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Universal’s Doing Its Monsters the Right Way

Just before the weekend, Universal finally pulled back the curtain on its cryptic horror movie from filmmaking duo Radio Silence. The resulting film is Abigail, which sees Melissa Barrera and Dan Stevens headline a team of kidnappers who snatch up a kid to hold her for ransom. The twist? The titular Abigail, played by Alisha Weir, is actually a vampire, and now they’re all completely screwed.

Making the monster a 12-year-old girl is a neat little twist, and the film seems to know how much fun it can have with this premise. It’s not every day that a kid in a horror movie gets to let loose and be a little freak whose murderous tendencies are a feature rather than a bug. She dances with a headless corpse at one point and clearly enjoys the opportunity to mess with these people using her to make a quick buck. And it’s fun to see the criminals immediately understand they’ll have to kill a kid if it means they get to survive the night. Not every movie can have Dan Stevens shoot a 12-year-old in the head, but this one does, and makes no apologies for it.

Abigail follows 2020’s The Invisible Man and last year’s Renfield and The Last Voyage of the Demeter, all modern spins on iconic monsters Universal held semi-dominion over with its Universal Monsters series. After the release and immediate collapse of its Dark Universe attempt with the 2017 Mummy reboot, Universal put the Monsters to bed for a few years. Then came Leigh Whannell’s Invisible Man reboot, which decided to update the property by centering it on an abuse survivor whose ex was stalking her with a fancy tech suit. That angle gave a considerably darker edge to the “monster” part of the Universal branding and in turn made it all the more satisfying when he eventually got what was coming to him.

Image: Universal

Conversely, Demeter isn’t modern, and is in fact based directly on a chapter from Bram Stoker’s Dracula novel. But it’s playing in a similar space of having fun with an established horror character. Its Dracula is a petty jerk taking his time going through the crew of the titular ship. He’s got no qualms about chowing down on kids, and he clearly enjoys getting the chance to harass Corey Hawkins’ lone surviving character in potential sequels. It’s a shame those will will never come, because Dracula skulking around in London would’ve provided ample opportunity to play up the pettier aspects of the character directed mainly at Hawkins in the climax. And while I’ve yet to see Renfield, it was hard to not know that it was a vehicle for Nicholas Cage to ham it up as Drac, but also examine the character through the eyes of his long-suffering manservant, who finally decides that he wants to try and have an existence outside of his master.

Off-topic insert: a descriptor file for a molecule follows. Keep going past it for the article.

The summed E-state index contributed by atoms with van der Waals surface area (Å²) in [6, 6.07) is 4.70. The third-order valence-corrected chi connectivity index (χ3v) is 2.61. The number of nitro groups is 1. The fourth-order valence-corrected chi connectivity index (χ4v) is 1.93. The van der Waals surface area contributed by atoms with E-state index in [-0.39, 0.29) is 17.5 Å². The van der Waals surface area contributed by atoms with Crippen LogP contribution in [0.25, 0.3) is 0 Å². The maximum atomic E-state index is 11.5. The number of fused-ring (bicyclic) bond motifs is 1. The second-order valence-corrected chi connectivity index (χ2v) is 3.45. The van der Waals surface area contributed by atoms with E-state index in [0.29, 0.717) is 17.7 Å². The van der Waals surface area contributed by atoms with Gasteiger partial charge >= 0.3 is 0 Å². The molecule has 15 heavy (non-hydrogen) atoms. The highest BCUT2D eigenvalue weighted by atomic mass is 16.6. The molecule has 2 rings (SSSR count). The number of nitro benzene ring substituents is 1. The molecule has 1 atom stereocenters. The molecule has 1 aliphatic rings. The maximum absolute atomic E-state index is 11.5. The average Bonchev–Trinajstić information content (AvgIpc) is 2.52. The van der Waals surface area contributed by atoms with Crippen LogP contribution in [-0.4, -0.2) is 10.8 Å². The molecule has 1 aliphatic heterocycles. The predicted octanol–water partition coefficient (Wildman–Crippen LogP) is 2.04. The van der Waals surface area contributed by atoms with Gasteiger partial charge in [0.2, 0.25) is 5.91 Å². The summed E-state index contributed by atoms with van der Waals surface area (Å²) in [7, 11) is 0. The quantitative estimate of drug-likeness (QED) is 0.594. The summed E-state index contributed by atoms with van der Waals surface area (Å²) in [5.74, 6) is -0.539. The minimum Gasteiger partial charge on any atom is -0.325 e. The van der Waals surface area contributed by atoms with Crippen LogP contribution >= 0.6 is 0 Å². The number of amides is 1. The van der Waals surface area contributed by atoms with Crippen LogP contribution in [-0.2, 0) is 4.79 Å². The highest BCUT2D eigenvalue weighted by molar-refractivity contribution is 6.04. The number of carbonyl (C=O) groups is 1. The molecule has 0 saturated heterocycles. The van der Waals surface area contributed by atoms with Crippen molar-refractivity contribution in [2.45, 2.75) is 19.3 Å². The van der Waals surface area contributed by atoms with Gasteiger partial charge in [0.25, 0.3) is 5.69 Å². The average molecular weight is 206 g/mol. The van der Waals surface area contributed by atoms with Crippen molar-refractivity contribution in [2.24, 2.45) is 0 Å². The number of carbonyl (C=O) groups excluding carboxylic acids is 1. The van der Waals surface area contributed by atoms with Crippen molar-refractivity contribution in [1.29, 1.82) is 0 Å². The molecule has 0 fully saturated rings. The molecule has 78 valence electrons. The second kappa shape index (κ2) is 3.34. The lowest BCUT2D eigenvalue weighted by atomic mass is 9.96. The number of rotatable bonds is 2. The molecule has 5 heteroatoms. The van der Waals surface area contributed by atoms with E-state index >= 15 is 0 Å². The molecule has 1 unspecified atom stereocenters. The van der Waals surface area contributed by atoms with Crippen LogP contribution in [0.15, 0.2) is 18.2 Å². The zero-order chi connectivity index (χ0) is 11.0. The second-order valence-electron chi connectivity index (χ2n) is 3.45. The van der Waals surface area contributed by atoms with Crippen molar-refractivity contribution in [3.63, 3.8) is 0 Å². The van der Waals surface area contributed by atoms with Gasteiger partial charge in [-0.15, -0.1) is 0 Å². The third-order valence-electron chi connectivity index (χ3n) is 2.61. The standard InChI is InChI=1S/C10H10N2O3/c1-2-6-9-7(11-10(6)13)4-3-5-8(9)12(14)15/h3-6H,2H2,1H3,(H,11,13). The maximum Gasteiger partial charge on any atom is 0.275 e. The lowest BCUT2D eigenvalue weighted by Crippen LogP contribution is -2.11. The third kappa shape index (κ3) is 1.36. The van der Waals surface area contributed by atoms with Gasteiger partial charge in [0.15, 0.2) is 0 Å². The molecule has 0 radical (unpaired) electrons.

The lack of franchise obligations have given Universal a new lease on life with these characters. Instead, the approach seems to be similar to how it and Blumhouse handle things like M3GAN and Halloween: make them scary, or i in Renfield’s case, try to make them fun. While Universal would certainly like some of these to have a sequel or two, the studio’s not breaking its back trying to force that into happening. And that’s ultimately how it should be: Demeter underperformed, but that didn’t impact anything, and it’s remembered as a solid flick that deserved more eyes on it. It didn’t hit M3GAN levels of virality, but its status as the “Dracula on a Boat” movie helped it stand out from other incarnations of the character that have been around in the last decade.

With luck, Abigail won’t try to establish itself as being in the same world as Whannell’s upcoming Wolf Man reboot or a new Invisible person. It looks like it’s able to stand on its own two vampiric feet without teasing any future guest stars. And honestly, could they really even match the same gonzo energy as a preteen doing pirouettes before she bites off someone’s throat?

Abigail releases in theaters on April 19.


Want more io9 news? Check out when to expect the latest Marvel, Star Wars, and Star Trek releases, what’s next for the DC Universe on film and TV, and everything you need to know about the future of Doctor Who.

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